PAL & Overscan / Non Square Pixels?

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PAL & Overscan / Non Square Pixels?

Giskard
Hi all,

when I record a transport stream from the satellite (e.g., using
MythTV), it has a resolution of 720x576 pixel. This is not the 4:3
format which I expected. I googled for it and read about overscan and
non square pixels which are the reason for this. My question is what
should I do to have this displayed correctly on a computer monitor after
conversion? Should I, for example, crop the height to 540 pixel?

Many thanks,
Michael

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Re: PAL & Overscan / Non Square Pixels?

Mikael Hakman
Hello,

On Sunday, December 16, 2007 9:46 PM Michael Ransburg wrote:
> when I record a transport stream from the satellite (e.g., using
> MythTV), it has a resolution of 720x576 pixel. This is not the 4:3
> format which I expected. I googled for it and read about overscan and
> non square pixels which are the reason for this. My question is what
> should I do to have this displayed correctly on a computer monitor after
> conversion? Should I, for example, crop the height to 540 pixel?

I'm not expert but I think that the number 720 reflects the fact that in TV
broadcasting the pixels are not square but 768/720 wider than tall. One way
to deal with this is to stretch the width from 720 to 768 when you display
on a screen with square (or circular) physical pixels. BTW, it would be nice
to know why broadcasters chose oblong pixels instead of square.

Thanks/Mikael

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Re: PAL & Overscan / Non Square Pixels?

Giskard
Hi Mikael,

Mikael Hakman wrote:

> Hello,
>
> On Sunday, December 16, 2007 9:46 PM Michael Ransburg wrote:
>  
>> when I record a transport stream from the satellite (e.g., using
>> MythTV), it has a resolution of 720x576 pixel. This is not the 4:3
>> format which I expected. I googled for it and read about overscan and
>> non square pixels which are the reason for this. My question is what
>> should I do to have this displayed correctly on a computer monitor after
>> conversion? Should I, for example, crop the height to 540 pixel?
>>    
>
> I'm not expert but I think that the number 720 reflects the fact that in TV
> broadcasting the pixels are not square but 768/720 wider than tall. One way
> to deal with this is to stretch the width from 720 to 768 when you display
> on a screen with square (or circular) physical pixels. BTW, it would be nice
> to know why broadcasters chose oblong pixels instead of square.
>  

Many thanks for the reply. Does this mean that ffmpeg will automatically
transform these non-square pixels into square pixels when it processes
this video stream? Thus - without the scaling which you propose -
everything would look too (vertically) "too thin" in the video?

So - if I understand you correctly - when processing such a stream in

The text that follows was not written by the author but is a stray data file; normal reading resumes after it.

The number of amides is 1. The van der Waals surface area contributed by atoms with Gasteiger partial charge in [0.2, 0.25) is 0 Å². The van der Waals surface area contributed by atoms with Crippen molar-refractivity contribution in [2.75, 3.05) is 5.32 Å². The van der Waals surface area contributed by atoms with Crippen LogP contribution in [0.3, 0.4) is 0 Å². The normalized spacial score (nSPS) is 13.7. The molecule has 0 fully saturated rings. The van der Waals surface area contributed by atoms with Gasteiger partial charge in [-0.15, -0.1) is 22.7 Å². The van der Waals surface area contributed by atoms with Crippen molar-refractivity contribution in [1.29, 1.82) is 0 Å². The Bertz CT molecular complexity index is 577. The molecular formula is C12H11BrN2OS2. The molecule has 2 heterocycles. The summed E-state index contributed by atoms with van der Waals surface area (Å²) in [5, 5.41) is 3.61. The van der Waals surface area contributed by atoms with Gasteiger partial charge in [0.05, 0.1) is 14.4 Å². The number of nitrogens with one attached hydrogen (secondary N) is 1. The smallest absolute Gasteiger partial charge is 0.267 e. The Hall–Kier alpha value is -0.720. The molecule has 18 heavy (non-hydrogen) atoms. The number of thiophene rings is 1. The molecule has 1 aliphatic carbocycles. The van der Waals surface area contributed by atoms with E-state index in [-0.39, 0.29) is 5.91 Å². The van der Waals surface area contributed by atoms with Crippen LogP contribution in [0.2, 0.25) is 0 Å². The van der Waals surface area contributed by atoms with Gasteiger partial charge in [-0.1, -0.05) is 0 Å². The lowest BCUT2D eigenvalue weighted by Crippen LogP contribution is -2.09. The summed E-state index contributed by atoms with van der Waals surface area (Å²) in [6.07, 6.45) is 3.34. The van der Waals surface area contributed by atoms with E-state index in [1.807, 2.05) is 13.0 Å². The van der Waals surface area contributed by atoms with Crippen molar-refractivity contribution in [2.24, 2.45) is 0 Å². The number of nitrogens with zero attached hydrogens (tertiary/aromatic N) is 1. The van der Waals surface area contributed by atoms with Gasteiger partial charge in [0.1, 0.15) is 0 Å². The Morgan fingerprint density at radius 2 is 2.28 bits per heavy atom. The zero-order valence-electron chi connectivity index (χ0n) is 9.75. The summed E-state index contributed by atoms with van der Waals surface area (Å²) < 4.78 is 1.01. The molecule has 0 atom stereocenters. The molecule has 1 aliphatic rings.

ffmpeg I should first scale up the with to 768 (or scale down the height
to 540) before I do any other processing in order to work on the correct
aspect ratio - right? Do I have to use any special flag to tell ffmpeg
to transform the non-square pixels to square ones?

How did others deal with this issue? I assume that postprocessing TV
recordings is a pretty wide spread use case for ffmpeg...

Many thanks,
Michael

> Thanks/Mikael
>
> _______________________________________________
> ffmpeg-user mailing list
> [hidden email]
> http://lists.mplayerhq.hu/mailman/listinfo/ffmpeg-user
>  


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Re: PAL & Overscan / Non Square Pixels?

Michel Bardiaux-2
Michael Ransburg a écrit :

> Hi Mikael,
>
> Mikael Hakman wrote:
>> Hello,
>>
>> On Sunday, December 16, 2007 9:46 PM Michael Ransburg wrote:
>>  
>>> when I record a transport stream from the satellite (e.g., using
>>> MythTV), it has a resolution of 720x576 pixel. This is not the 4:3
>>> format which I expected. I googled for it and read about overscan and
>>> non square pixels which are the reason for this. My question is what
>>> should I do to have this displayed correctly on a computer monitor after
>>> conversion? Should I, for example, crop the height to 540 pixel?
>>>    
>> I'm not expert but I think that the number 720 reflects the fact that in TV
>> broadcasting the pixels are not square but 768/720 wider than tall. One way
>> to deal with this is to stretch the width from 720 to 768 when you display
>> on a screen with square (or circular) physical pixels. BTW, it would be nice
>> to know why broadcasters chose oblong pixels instead of square.
>>  
>
> Many thanks for the reply. Does this mean that ffmpeg will automatically
> transform these non-square pixels into square pixels when it processes
> this video stream?

No. ffmpeg (the CLI) maintains the *display* aspect ratio. Example
(using a capture from a French TNTcast):

ffmpeg -i ../fbe/france2-20070829.ts -s 352x288 -vcodec mpeg1video jul.mpg
FFmpeg version SVN-r11006, Copyright (c) 2000-2007 Fabrice Bellard, et al.
   configuration: --enable-gpl --enable-liba52 --enable-libgsm
--enable-libmp3lame
   libavutil version: 49.5.0
   libavcodec version: 51.48.0
   libavformat version: 51.19.0
   built on Nov 19 2007 15:06:05, gcc: 4.1.2 20061115 (prerelease)
(Debian 4.1.1-21)
Input #0, mpegts, from '../fbe/france2-20070829.ts':
   Duration: 00:03:10.1, start: 31624.168367, bitrate: 4414 kb/s
   Program 1
     Stream #0.0[0x100]: Video: mpeg2video, yuv420p, 720x576 [PAR 16:15
DAR 4:3], 15000 kb/s, 25.00 fps(r)
     Stream #0.1[0x200]: Audio: mp2, 48000 Hz, stereo, 192 kb/s
Output #0, mpeg, to 'jul.mpg':
     Stream #0.0: Video: mpeg1video, yuv420p, 352x288 [PAR 12:11 DAR
4:3], q=2-31, 200 kb/s, 25.00 fps(c)
     Stream #0.1: Audio: mp2, 48000 Hz, stereo, 64 kb/s

> Thus - without the scaling which you propose -
> everything would look too (vertically) "too thin" in the video?
>
> So - if I understand you correctly - when processing such a stream in
> ffmpeg I should first scale up the with to 768 (or scale down the height
> to 540) before I do any other processing in order to work on the correct
> aspect ratio - right? Do I have to use any special flag to tell ffmpeg
> to transform the non-square pixels to square ones?

No, just specify -s so that in the messages related to the output video